Further, the size of the basin of attraction is directly related to the length of the attractor, since each state of the attractor is expected to ‘drain’ a similar amount of basin states. This linear relationship was shown in [15]. The attractor length is anti-correlated with since, in this regime, is spurious and thus is lower in longer sequences than shorter ones [22]. In summary, in the chaotic regime, is correlated with basin size, which is correlated with attractor length, which is anti-correlated with , causing to be anti-correlated with .

In the ordered regime, there are two differences to the above reasoning. First, the basin size is anti-correlated with attractor length [15]. Second, point attractors () become prevalent. Attractors with multiple states generally have positive, non-spurious and, in this regime, attractor length and are positively correlated. As a result, in the ordered regime, and are negatively correlated.

Two of the above relationships change sign from the ordered to the chaotic regime. For each of these relationships, there will necessarily be a point of no-correlation. To test this, we plot the pairwise relationships between , , and the properties above, specifically basin size (BS) and attractor length (L) (Figure 3). The correlation between basin size and attractor length is zero at *s* = 1, as previously reported in [15]. The correlation between attractor length and is zero almost exactly at the point where mean maximizes due to finite size effects [3]. These points correspond with the points of no correlation between and .

**Figure 3. Kendall’s τ rank correlation between , the size of the basin of attraction (BS), the length of the attractor (L) and .**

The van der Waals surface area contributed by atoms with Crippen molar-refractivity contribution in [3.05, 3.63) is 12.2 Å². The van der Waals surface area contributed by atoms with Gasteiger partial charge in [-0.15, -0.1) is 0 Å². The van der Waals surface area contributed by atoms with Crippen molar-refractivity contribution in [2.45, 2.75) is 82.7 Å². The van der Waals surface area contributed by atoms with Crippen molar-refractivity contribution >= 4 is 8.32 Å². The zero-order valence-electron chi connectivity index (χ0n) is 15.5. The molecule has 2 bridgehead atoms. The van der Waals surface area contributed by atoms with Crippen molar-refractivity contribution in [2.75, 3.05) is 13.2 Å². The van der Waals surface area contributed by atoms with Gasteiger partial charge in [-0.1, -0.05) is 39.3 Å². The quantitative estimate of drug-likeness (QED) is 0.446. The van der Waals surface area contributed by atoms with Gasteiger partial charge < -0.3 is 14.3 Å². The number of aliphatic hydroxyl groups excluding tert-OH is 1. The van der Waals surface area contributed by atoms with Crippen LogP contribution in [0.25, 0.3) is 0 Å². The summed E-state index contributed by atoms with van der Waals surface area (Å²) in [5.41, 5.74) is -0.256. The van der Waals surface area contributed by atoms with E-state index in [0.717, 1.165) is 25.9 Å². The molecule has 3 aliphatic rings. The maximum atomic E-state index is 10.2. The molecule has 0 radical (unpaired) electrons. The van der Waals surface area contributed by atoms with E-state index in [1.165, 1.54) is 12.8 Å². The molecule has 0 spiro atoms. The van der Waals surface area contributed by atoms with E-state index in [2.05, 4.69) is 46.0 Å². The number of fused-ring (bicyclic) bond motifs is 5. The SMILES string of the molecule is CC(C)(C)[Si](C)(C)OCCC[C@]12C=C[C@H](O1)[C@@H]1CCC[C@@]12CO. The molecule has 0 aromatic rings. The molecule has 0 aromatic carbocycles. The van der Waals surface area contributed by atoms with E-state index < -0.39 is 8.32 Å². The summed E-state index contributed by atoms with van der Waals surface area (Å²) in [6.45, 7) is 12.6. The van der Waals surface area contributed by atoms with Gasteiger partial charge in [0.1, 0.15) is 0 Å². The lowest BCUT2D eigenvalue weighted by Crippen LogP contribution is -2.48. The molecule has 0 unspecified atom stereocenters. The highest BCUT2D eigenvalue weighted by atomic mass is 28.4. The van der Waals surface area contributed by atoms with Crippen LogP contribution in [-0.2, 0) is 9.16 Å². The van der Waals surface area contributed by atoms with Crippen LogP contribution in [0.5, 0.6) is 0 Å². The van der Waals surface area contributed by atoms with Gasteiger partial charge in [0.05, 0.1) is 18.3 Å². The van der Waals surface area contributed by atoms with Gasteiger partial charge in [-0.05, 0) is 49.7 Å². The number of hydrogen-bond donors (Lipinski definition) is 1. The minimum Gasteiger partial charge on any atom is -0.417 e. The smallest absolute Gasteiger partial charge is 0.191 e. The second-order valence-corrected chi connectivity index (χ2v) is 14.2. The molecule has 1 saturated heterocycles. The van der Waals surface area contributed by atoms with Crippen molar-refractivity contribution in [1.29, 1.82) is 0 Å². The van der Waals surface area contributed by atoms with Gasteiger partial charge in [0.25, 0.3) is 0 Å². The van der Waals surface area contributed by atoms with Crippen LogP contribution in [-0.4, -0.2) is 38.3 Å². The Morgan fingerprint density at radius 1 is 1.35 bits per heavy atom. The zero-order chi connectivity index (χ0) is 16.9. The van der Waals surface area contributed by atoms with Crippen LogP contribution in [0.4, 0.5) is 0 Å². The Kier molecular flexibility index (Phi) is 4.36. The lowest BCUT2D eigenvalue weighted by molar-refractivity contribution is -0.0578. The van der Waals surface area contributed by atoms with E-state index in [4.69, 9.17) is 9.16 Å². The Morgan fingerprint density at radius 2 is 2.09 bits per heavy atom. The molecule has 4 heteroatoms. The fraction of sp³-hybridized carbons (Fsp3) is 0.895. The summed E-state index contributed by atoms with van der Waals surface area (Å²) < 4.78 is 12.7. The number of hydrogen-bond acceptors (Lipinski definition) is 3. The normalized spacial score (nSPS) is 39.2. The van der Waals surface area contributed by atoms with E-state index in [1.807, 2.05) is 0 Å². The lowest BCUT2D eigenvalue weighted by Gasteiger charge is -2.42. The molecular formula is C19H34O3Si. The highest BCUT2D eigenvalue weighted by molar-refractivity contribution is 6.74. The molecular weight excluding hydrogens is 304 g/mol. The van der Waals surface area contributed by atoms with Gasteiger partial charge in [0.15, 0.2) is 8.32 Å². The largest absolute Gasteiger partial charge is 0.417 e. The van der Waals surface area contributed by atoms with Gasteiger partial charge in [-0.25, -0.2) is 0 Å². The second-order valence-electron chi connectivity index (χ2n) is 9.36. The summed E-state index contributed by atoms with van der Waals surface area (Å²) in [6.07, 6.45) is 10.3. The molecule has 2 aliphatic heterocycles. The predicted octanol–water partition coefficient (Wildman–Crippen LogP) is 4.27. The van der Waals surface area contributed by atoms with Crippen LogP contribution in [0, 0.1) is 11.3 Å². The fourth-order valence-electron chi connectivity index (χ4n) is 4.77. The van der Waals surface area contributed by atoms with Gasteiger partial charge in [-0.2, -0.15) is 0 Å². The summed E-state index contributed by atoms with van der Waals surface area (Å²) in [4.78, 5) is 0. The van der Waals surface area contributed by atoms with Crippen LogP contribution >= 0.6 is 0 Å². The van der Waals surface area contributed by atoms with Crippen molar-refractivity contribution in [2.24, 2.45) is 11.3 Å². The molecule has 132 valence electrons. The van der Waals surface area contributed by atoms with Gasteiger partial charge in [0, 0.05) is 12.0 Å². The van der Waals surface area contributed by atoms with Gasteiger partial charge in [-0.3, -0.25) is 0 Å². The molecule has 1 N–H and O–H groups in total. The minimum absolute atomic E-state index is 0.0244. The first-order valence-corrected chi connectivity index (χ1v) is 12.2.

N = 50, *p* = 0.75, , 10^{4} attractors were found per condition from at least 2000 networks generated randomly as described in Materials and Methods. For 10^{4} samples, |τ| values greater than 0.017 are considered significant (p-value <0.01).

The region of weak, positive correlation between and is also predictable from the chain of correlations described above, as all of these are positive in this region. Relevantly, the fact that and are *weakly* correlated implies that, for critical networks, attractors can have a high value of with no strong restrictions on the value of . Outside this region, it is unlikely, e.g., to find an attractor with both high and high .

Since the sensitivity value for which maximizes depends on the size of the network [3], we expect the size of the window of weak positive correlation to shrink in larger networks and grow in smaller networks. To test this, we recreated Figure 3 with N = 25 and found that this prediction holds (Figure S3).

#### Conclusions

We tested for a relationship between the robustness to perturbations of an attractor in a RBN and the amount of information propagated within the network when in that attractor. By demonstrating that a chain of correlations exist between certain properties of the attractors, we found that in the ordered and chaotic regimes, these quantities are anti-correlated. That is, there is a trade-off between robustness and information propagation. At the boundary between order and chaos (*s* = 1), robustness is not correlated with information propagation. Further, for finite size networks, there is a small parameter range, starting at *s* = 1 and extending into chaos, where robustness is weakly, positively correlated with information propagation. This window extends to the point of maximal information propagation, and its size decreases with network size.

### Discussion

From a single totipotent cell, via the processes of cell division and differentiation, an organism is formed that consists of multiple, widely distinct cell types. Since gene expression and most other molecular mechanisms underlying this process are stochastic [23], there is a need for multiple mechanisms, such as chromatin remodeling, which constrain the kinetics of individual genes of fully differentiated cells, since the patterns of expression levels of the genes of these cells is clearly within very constrained regions of the state space [24], [25].